A Study in Contrasts

I have to admit that I tend to enjoy feeling myself a study in contrasts. I like to think that I enjoy an eclectic set of things.  Once, in college, a friend riding in the car with me was looking at my CD collection as we tried to pick out something to play — I know, right, a “CD collection” … not something one would have in the car post-iPod, I suppose — and said to me, “So what kind of music do you like?”  “I like some of everything really,” I replied.  As ran his finger over the options, he said, “Oh, I see, you don’t know who you are yet …” It rang with a sense of judgment that I wasn’t expecting: what? how do liking lots of musical genres mean I’m not aware of who I am? I still think that’s strange.

But musical tastes aside, I still like to think it.  When my washing machine quit working last week, I wondered if I could fix it, but was resigned to the fact that I’d never even see the inside of a washing machine and so probably not. Then today, after a trip to the laundry mat, while throwing the whites in drier at home, I thought, I wonder what it looks like in there.  Grabbed the toolboxes and in 5 minutes I had the console apart to see if I could replace the timer mechanism that seemed “broken”.  Turns out, “broken” meant that the plastic casing, which was secured to the panel by a single screw, had broken and the screw could no longer hold it to the panel, which mean the knob couldn’t protrude enough to move in and out, and thus turn the machine on or off.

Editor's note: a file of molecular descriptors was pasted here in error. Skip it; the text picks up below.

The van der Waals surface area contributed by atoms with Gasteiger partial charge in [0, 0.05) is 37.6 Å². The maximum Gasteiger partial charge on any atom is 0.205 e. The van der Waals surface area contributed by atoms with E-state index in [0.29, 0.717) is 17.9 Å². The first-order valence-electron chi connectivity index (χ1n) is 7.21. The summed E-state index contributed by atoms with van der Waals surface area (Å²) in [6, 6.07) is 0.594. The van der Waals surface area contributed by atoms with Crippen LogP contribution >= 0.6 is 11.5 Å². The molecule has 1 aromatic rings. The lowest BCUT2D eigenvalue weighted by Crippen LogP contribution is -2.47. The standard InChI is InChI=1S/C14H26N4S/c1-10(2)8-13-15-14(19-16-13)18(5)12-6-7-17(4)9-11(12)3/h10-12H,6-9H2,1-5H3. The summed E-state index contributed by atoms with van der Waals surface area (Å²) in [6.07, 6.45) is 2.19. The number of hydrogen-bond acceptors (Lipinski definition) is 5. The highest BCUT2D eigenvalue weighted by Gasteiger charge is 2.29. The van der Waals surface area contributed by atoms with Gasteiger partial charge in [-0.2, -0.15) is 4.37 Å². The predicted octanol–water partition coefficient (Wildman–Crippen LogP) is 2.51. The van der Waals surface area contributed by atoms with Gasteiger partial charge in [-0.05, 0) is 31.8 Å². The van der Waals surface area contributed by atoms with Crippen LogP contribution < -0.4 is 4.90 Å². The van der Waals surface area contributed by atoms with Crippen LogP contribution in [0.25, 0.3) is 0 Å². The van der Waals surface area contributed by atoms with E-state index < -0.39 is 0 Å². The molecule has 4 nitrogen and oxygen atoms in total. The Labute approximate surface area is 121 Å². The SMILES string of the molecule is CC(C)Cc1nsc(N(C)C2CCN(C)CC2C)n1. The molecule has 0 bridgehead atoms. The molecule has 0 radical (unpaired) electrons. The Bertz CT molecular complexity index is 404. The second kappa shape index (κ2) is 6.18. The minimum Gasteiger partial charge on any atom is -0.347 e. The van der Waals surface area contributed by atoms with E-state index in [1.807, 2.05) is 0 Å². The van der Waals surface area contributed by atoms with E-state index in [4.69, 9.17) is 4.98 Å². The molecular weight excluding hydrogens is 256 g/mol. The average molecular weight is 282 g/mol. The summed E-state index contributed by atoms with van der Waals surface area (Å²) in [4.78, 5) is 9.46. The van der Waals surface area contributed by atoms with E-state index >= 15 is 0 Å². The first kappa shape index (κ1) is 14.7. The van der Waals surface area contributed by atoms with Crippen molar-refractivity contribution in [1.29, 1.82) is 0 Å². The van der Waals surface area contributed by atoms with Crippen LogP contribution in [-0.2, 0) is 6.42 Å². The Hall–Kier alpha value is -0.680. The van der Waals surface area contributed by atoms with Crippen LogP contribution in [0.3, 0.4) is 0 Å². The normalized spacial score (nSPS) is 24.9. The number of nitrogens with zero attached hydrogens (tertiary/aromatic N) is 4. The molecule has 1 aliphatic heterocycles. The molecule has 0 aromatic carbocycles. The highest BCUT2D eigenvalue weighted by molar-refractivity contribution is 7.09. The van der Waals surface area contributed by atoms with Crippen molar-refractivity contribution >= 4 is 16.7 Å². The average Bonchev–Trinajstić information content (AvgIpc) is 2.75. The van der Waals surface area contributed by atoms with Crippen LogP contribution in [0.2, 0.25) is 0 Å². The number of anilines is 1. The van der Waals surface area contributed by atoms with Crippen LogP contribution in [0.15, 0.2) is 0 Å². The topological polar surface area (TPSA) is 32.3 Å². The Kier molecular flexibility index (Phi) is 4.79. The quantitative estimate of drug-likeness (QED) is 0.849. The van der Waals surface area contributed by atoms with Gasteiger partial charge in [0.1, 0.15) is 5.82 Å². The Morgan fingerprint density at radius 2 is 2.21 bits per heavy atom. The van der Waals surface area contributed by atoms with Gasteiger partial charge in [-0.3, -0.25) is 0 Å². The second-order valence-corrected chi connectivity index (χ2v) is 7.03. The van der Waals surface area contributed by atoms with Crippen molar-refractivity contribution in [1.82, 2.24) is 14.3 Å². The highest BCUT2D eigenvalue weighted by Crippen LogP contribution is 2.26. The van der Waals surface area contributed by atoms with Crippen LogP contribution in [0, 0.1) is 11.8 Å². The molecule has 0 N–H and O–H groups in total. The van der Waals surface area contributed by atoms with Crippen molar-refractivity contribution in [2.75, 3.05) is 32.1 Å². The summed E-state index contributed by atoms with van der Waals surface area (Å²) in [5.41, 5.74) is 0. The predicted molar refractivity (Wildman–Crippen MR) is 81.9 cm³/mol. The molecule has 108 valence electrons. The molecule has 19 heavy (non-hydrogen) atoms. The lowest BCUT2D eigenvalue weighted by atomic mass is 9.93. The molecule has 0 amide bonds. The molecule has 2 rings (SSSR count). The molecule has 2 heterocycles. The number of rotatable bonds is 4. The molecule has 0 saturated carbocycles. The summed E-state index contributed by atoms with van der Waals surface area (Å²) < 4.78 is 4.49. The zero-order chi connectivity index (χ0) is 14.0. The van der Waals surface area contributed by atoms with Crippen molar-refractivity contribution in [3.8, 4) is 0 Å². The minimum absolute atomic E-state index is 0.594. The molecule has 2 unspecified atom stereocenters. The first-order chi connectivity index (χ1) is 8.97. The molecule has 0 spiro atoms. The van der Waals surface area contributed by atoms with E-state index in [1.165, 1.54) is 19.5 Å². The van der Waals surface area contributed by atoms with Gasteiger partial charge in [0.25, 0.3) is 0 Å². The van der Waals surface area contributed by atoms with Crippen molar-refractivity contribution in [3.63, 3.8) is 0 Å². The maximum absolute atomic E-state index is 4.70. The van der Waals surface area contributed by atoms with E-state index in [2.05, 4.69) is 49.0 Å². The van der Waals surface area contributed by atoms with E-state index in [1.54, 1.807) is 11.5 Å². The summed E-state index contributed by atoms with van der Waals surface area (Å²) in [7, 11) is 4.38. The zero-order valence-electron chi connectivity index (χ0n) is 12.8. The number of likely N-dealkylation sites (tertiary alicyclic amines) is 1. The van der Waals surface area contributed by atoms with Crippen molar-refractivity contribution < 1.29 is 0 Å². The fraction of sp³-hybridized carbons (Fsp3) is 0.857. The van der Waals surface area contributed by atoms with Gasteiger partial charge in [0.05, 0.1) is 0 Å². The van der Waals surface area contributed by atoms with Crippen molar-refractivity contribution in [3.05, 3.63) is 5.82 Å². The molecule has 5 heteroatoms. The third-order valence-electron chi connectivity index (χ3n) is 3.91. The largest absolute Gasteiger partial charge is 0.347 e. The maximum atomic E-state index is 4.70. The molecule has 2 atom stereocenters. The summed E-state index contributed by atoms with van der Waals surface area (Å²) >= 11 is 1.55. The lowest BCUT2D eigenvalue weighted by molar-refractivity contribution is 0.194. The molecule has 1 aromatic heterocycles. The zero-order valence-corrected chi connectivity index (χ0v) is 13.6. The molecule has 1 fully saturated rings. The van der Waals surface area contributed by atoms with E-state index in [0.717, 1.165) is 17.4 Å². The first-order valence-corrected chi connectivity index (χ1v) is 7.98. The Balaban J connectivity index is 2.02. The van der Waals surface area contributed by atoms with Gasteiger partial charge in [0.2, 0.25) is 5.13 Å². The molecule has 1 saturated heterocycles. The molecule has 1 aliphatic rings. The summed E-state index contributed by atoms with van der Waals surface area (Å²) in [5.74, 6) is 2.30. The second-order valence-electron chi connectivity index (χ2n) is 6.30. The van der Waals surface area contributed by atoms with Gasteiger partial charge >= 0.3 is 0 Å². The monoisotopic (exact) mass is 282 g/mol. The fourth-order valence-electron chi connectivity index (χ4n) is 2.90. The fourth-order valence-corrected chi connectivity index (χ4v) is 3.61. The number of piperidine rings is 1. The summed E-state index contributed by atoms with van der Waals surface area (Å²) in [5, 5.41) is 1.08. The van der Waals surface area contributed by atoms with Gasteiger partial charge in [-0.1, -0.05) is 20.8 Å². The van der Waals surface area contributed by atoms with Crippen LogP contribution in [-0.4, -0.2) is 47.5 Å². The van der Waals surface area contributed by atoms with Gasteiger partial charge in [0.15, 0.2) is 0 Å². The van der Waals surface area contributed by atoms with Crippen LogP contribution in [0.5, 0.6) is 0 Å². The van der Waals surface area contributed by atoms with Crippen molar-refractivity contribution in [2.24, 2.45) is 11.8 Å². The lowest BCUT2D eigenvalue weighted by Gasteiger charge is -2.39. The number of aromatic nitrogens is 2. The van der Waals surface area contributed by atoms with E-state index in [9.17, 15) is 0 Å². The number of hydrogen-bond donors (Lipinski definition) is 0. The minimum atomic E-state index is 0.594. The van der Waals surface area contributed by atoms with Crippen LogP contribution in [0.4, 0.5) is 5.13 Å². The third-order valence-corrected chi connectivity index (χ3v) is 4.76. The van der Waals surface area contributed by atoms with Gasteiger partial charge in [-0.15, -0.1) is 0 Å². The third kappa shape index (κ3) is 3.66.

So I thought, “let’s find one of these online and fix this thing!”  Let me tell you: that timer contraption is $120.00! WTF? For $400 more I could get a brand new front-loading machine (which I want anyway, so this was not encouraging me to fix the one I have). Then I thought, “hmm, what if I …” and I did. I went to Lowe’s, bought a large washer that would pressure-anchor the remaining piece of plastic to the console.  Put it all back together and washed a load of bathmats. Yeah, I’m pretty handy …

Of course, then I come downstairs and remember that I’ve spread out a Simplicity pattern for a child’s Halloween costume so that I can get the fabric and “notions” and begin work on it. So that’s me: repair washing machine, sew a child’s Halloween costume. It’s good not to be condemned by gender stereotypes … this way, I can just do any and everything …

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